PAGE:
Biography of Cicero

Topics: Cicero, Roman Republic, Julius Caesar Pages: 4 (1294 words) Published: May 30, 2013
Running head: Biography of Cicero1

Biography of Cicero
Bruce Hovey
Ancient Rome: The Rise and Fall of an Empire
Kenneth Merschbrock
Mid America Nazarene University

Biography of Cicero2

Biography of Cicero
Marcus Tullius Cicero, perhaps the greatest orator of Ancient Rome, was born on January 3d, 106 B.C. in the town of Arpinium, about 70 miles from Rome. Although his family had achieved some measure of wealth by the time of his birth, none had ever been Senators and they were still considered middle class. His Father did however consider himself to be a man of culture and desired great success for his son. Knowing that this elevation in class could only come in Rome, Cicero’s Father sent him there, at a very young age, to study under the great orator Crassus. Once in Rome, Cicero studied philosophy, law, and literature, and had a brief stint in the military, serving under Gnaeus Pompeius Strabo during the Social War from 90 B.C. to 88 B.C. Realizing quickly that he was not a military leader, he returned to his studies and by age 26, began pleading cases. (Marinone, 2004) One of his earliest and most notable trials came during the reign of the dictator Sulla. Cicero defended Sextus Roscius, a private citizen accused of murdering his father. During the trial, Cicero argued that Roscius’ accusers, Titus Roscius Magnus and Titus Roscius Capito, both relatives of Roscius, were actually guilty of the murder in question. The sensation came when Cicero stated that the murder had been covered up by one of Sulla’s freedmen, Chrysogonus, Biography of Cicero3 who was rewarded for his efforts by being allowed to purchase the property of the victim for a fraction of its value. This accusation against Chrysogonus was widely seen as an attack on Sulla himself, and would not be the last time that Cicero would speak out against those of higher power. In the end, Roscius was acquitted and Cicero was instantly...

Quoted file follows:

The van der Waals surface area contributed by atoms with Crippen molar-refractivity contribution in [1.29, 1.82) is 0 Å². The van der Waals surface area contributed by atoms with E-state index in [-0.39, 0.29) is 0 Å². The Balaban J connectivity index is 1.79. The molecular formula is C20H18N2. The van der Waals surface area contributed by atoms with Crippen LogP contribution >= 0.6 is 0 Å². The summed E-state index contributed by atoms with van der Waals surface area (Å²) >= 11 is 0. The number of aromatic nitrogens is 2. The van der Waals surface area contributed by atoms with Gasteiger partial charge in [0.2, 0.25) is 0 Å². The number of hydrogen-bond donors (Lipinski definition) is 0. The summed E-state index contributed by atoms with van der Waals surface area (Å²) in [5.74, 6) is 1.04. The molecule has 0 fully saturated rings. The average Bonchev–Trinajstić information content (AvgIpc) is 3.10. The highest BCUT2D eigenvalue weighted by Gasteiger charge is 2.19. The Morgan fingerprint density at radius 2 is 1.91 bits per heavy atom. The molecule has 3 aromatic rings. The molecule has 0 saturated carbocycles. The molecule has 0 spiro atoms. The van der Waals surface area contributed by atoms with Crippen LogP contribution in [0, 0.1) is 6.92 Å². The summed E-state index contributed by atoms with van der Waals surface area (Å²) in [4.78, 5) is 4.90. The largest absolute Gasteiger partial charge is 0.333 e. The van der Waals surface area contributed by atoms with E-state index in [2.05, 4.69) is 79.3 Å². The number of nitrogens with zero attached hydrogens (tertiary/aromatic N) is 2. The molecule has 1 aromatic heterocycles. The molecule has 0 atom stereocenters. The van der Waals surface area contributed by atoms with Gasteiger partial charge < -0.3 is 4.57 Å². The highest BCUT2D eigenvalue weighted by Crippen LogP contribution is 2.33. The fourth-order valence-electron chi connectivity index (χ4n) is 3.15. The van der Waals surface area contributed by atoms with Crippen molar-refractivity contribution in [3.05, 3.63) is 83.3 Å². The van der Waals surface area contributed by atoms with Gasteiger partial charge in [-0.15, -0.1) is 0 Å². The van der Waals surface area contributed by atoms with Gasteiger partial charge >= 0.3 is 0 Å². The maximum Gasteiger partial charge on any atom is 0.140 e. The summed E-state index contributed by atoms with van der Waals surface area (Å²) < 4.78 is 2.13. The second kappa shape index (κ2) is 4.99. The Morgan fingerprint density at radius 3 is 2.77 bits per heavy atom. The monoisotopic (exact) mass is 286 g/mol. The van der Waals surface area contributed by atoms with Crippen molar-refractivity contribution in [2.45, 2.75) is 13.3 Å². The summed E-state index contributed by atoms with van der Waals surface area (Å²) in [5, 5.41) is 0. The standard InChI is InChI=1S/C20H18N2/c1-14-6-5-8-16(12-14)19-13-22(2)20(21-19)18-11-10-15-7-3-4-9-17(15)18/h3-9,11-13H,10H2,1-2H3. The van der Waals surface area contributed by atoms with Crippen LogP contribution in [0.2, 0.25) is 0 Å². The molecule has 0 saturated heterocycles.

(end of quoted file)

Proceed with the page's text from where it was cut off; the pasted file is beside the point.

Bibliography: * Fuhrmann, Manfred. 1992. Cicero and the Roman Republic. Translated by W. E. Yuill. Oxford: Blackwell.
* Marinone, Nino. 2004. Cronologia ciceroniana. 2d ed. Bologna, Italy: Patron Editore.
* Mitchell, Thomas N. 1979. Cicero: The ascending years. New Haven, CT: Yale Univ. Press.
* Mitchell, Thomas N. 1991. Cicero: The senior statesman. New Haven, CT: Yale Univ. Press. Stockton, D. L. 1971. Cicero: A political biography. London: Oxford Univ. Press.
* Plutarch, Death of Cicero, translated by John Dryden
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